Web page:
This session, led by the two members of the High-Level Panel, presented their main proposals on how current governments, mechanisms, and processes could engage better in the digital age. The final draft of the report will be ready in the beginning of May 2019 and will include three main chapters: inclusiveness, emerging digital issues, and governance and co-operation models for now and for the future.
One of the starting points was to avoid reinventing the wheel, but build something well- functioning to promote improvement and to identify gaps in current Internet governance models. Several gaps were identified. First, the lack of space for an interdisciplinary approach to digital issues was pointed out. Second, a lack was identified of a ‘helpdesk’ or an entry point to help people and countries (especially small and developing ones) to access appropriate entities and addressing issues. Third, it is not well understood that digital co-operation extends beyond the traditional negotiation spaces. There is a need to ‘connect the dots’ of the new and old discussion arenas and enable constructive sharing of information for policymakers. ‘The models should be functional enough not to impose on the setup we have, while solving these gaps’, it was said.
The first model is imagined as a ‘network of networks/experts’. Once an organisation, a company, or a government poses an issue, a call for organisations/think-tanks/universities that have signed an agreement of commitment to solve the issue would form an entity or a forum. This entity or a forum would convene for a certain period to answer the question and to propose a solution. Their work would be hosted at an established organisation (e.g. the International Telecommunication Union), which would act as an organisational catering for the discussion, inviting the global community to take part in answering the question. It would promote private-public-partnerships.
The second model is building on the Internet Governance (IGF) digital architecture. This IGF+ model would affirm the expertise of the IGF approach and philosophy, while moving the process to the next phase. To connect the dots between different discussion arenas it would act as a ‘coordination accelerator’. It would provide problem solving as a ‘policy incubator’, and would serve as a ‘helpdesk’ for developing nations in accessing resources.
The third model is the Digital Commons Platform, which would provide a place for better understanding of digital commons and global public goods. This platform would deal with public goods and commons related to the Sustainable Development Goals. It would be a technical body housed within the United Nations system.
Adopting new models of digital cooperation, next to an array of already existing ones, remained a hot question during the discussion. Why, how, and to what extent are the models better than the resources already in place?
What the Secretary-General will do with the report also determines which one of the three should be seen as a priority. The panel replied by saying that the Secretariat will have a serious discussion with member states before selecting a preferred model. The common goal is to start a discussion based on a multiplicity of opinions gathered by the panel and addressing the gaps in the status quo. Nothing is new under the sun, but the speed and amplified nature of issues calls for new governance models.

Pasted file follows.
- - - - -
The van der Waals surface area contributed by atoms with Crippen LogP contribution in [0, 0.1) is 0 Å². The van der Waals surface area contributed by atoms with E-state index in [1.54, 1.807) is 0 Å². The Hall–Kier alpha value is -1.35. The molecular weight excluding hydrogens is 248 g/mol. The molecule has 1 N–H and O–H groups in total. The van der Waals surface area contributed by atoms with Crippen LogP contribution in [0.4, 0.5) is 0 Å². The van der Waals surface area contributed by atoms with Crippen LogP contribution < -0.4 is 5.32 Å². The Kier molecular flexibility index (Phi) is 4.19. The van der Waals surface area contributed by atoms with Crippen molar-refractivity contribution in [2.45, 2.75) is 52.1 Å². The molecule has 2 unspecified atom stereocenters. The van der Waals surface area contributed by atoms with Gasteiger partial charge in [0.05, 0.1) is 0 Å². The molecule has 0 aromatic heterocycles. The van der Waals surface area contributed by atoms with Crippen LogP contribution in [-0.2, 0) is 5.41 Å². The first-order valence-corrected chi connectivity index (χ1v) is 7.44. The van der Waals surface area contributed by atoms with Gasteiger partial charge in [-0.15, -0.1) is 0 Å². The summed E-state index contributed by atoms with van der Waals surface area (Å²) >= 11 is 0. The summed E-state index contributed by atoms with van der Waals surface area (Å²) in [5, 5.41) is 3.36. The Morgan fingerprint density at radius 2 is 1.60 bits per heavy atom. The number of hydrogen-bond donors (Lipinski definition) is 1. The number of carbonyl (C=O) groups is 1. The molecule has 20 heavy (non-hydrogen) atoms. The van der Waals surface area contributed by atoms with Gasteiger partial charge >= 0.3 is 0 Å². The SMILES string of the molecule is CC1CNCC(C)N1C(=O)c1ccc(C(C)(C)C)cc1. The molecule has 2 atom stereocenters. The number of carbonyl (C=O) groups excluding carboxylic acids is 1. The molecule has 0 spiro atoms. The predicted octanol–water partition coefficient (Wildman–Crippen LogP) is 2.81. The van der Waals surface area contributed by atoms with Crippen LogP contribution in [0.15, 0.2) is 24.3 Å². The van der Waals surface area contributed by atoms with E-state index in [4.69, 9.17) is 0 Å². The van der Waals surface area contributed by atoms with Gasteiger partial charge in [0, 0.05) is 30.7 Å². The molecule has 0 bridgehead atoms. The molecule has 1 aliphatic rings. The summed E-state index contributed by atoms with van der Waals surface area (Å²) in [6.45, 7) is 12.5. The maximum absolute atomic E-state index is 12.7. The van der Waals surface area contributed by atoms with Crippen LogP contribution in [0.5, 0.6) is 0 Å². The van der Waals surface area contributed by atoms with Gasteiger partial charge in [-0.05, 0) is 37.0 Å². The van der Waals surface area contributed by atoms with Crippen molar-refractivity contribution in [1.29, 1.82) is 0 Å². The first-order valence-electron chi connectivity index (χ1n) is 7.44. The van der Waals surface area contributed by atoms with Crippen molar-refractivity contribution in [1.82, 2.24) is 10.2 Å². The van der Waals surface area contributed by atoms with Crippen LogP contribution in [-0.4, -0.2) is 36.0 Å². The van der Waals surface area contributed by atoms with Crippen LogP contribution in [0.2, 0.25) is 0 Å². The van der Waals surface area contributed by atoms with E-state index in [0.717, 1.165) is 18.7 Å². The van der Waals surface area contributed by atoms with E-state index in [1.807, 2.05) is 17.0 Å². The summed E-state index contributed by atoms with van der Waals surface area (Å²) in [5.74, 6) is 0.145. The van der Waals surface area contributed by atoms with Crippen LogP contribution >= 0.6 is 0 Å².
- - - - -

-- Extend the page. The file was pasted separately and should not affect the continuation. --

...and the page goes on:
It was stressed that ‘digital is no longer a separate issue, as everything already is, or will soon be digital’. The panel recognised the need to reflect this change of paradigm, which determines how to move the discussion forward.
The models were guided by the principle of agency and reconciliation of communities, their interests, and commitment to funding. The status quo in processes such as that of the IGF tends to unintentionally exclude some voices. A participant asked why only these three models stood out and how is the notion of brokerage between policy arenas envisioned. The panel affirmed the need for ‘connecting the dots’ and coordinating IG arenas, and model 1 came out of this.
A question was raised about the problem of ‘land-grabs’ and managing political/economical interests in joining the ‘network of networks’. All stakeholders would have to make choices together in what they promote and do. Transparency, consistency, and confidence in the model were also pointed out. The panel noted that there is currently a discussion in the making about a so-called Declaration of Digital Interdependence that would reflect current values and principles, but add new elements, such as human rights issues, that are lacking. This could ensure more confidence in the model and open an honest space for debating interests of all actors.
Financial support and resources remain a crucial question. The panel stressed that as IGF strengthens its relevance, more funding will be available. Participants said that it is not only about who will join the discussion, but who will financially support it as well. The panel replied that they will provide concrete proposals for a trust fund for implementing one or more of the three governance models.
Participants also invited the panel to consider the issues of scalability, implementation, fundamental political differences, and ensuring that the UN remains fully devoted to furthering the process in upcoming years.
By Jana Mišić